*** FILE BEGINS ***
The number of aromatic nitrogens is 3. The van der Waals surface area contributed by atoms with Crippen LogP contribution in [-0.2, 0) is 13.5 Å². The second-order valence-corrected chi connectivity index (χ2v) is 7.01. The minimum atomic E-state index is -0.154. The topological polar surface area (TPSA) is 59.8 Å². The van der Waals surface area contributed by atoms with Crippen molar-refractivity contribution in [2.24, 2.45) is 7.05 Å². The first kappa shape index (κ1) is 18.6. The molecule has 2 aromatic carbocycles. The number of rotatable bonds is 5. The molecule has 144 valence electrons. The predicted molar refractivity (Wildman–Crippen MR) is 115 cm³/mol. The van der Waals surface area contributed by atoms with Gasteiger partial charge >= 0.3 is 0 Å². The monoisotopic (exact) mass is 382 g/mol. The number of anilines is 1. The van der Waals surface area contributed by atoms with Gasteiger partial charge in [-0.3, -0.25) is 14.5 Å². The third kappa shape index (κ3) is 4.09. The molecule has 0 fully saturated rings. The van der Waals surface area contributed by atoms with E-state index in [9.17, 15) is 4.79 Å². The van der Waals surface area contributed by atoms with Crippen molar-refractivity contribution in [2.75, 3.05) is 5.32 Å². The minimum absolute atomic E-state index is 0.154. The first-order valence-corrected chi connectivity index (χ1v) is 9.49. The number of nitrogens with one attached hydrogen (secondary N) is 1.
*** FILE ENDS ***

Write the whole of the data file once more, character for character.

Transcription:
The number of aromatic nitrogens is 3. The van der Waals surface area contributed by atoms with Crippen LogP contribution in [-0.2, 0) is 13.5 Å². The second-order valence-corrected chi connectivity index (χ2v) is 7.01. The minimum atomic E-state index is -0.154. The topological polar surface area (TPSA) is 59.8 Å². The van der Waals surface area contributed by atoms with Crippen molar-refractivity contribution in [2.24, 2.45) is 7.05 Å². The first kappa shape index (κ1) is 18.6. The molecule has 2 aromatic carbocycles. The number of rotatable bonds is 5. The molecule has 144 valence electrons. The predicted molar refractivity (Wildman–Crippen MR) is 115 cm³/mol. The van der Waals surface area contributed by atoms with Gasteiger partial charge >= 0.3 is 0 Å². The monoisotopic (exact) mass is 382 g/mol. The number of anilines is 1. The van der Waals surface area contributed by atoms with Gasteiger partial charge in [-0.3, -0.25) is 14.5 Å². The third kappa shape index (κ3) is 4.09. The molecule has 0 fully saturated rings. The van der Waals surface area contributed by atoms with E-state index in [9.17, 15) is 4.79 Å². The van der Waals surface area contributed by atoms with Crippen molar-refractivity contribution in [2.75, 3.05) is 5.32 Å². The minimum absolute atomic E-state index is 0.154. The first-order valence-corrected chi connectivity index (χ1v) is 9.49. The number of nitrogens with one attached hydrogen (secondary N) is 1.